He had foreseen the dangerous portends for India with disappearance of Tibet as an independent nation between India and an expansionist communist China – “we have to consider what new situation now faces us as a result of the disappearance of Tibet, as we knew it, and the expansion of China almost up to our gates. Throughout history we have seldom been worried about our north-east frontier. The Himalayas have been regarded as an impenetrable barrier against any threat from the north. We had a friendly Tibet which gave us no trouble”.
Sardar Patel had clearly sensed that the communist China will soon tear the 1914 Simla convention which had clearly laid out Tibet’s independent status and India’s special relationship with Tibet. “We can, therefore, safely assume that very soon they will disown all the stipulations which Tibet has entered into with us in the past”.
Sardar Patel’s earthy wisdom had enabled him to see that communism is imperialism, just in another name – “the communists are as good or as bad imperialists as any other”.
The sagacious Sardar Patel was able to foresee the massive security preparedness India had to undertake, which, sadly, Nehru government had neglected so shamefully – “for the first time, after centuries, India’s defence has to concentrate itself on two fronts simultaneously”.
The redoubtable home and deputy prime minister of India, Sardar Patel had also seen how the Indian communists would be able to easily collaborate with the Chinese communists and trump up trouble in India – “They shall now have a comparatively easy means of access to Chinese communists and through them to other foreign communists. Infiltration of spies, fifth columnists”.
This wise patriot had provided specific measures that had to be undertaken by the Indian government, to counter the Chinese threat, and possibly retrieve the situation in Tibet. Pandit Nehru’s government had shamelessly ignored this wise advise. “a) A military and intelligence appreciation of the Chinese threat to India both on the frontier and to internal security. b) An examination of military position and such redisposition of our forces as might be necessary, particularly with the idea of guarding important routes or areas which are likely to be the subject of dispute. c) An appraisement of the strength of our forces and, if necessary, reconsideration of our retrenchment plans for the Army in the light of the new threat. d) A long-term consideration of our defence needs. My own feeling is that, unless we assure our supplies of arms, ammunition and armour, we would be making our defence perpetually weak and we would not be able to stand up to the double threat of difficulties both from the west and north-west and north and north-east.”.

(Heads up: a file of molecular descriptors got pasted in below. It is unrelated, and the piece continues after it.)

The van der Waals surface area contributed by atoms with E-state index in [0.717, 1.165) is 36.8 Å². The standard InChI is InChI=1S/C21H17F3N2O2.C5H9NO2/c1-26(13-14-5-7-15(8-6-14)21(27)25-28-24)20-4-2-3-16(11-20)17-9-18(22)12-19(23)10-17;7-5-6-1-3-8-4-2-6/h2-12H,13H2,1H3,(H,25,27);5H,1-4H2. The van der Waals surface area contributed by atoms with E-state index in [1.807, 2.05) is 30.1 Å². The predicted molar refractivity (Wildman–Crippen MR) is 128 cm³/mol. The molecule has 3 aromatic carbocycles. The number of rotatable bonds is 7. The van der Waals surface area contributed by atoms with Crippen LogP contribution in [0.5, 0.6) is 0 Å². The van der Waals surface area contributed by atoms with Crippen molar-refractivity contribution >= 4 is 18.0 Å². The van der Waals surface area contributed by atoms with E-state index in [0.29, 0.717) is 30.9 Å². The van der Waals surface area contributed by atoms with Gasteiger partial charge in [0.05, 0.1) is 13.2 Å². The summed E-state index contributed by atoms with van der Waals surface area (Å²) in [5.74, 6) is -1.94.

On the 15th of December, 1950, Sardar Patel had passed away, and there wasn’t anymore anyone with his stature, to continuously push the Indian government for implementing the above measures. India had paid the price in October and November of 1962, in the icy heights of Arunachal Pradesh and desolate plateau of Ldakah. Tibet continues to pay the price even today.
It is hoped that the future Indian governments will pay heed to governance and statecraft, as the late Sardar Vallabhbhai Patel did, and formulate a principled and pragmatic Tibet policy.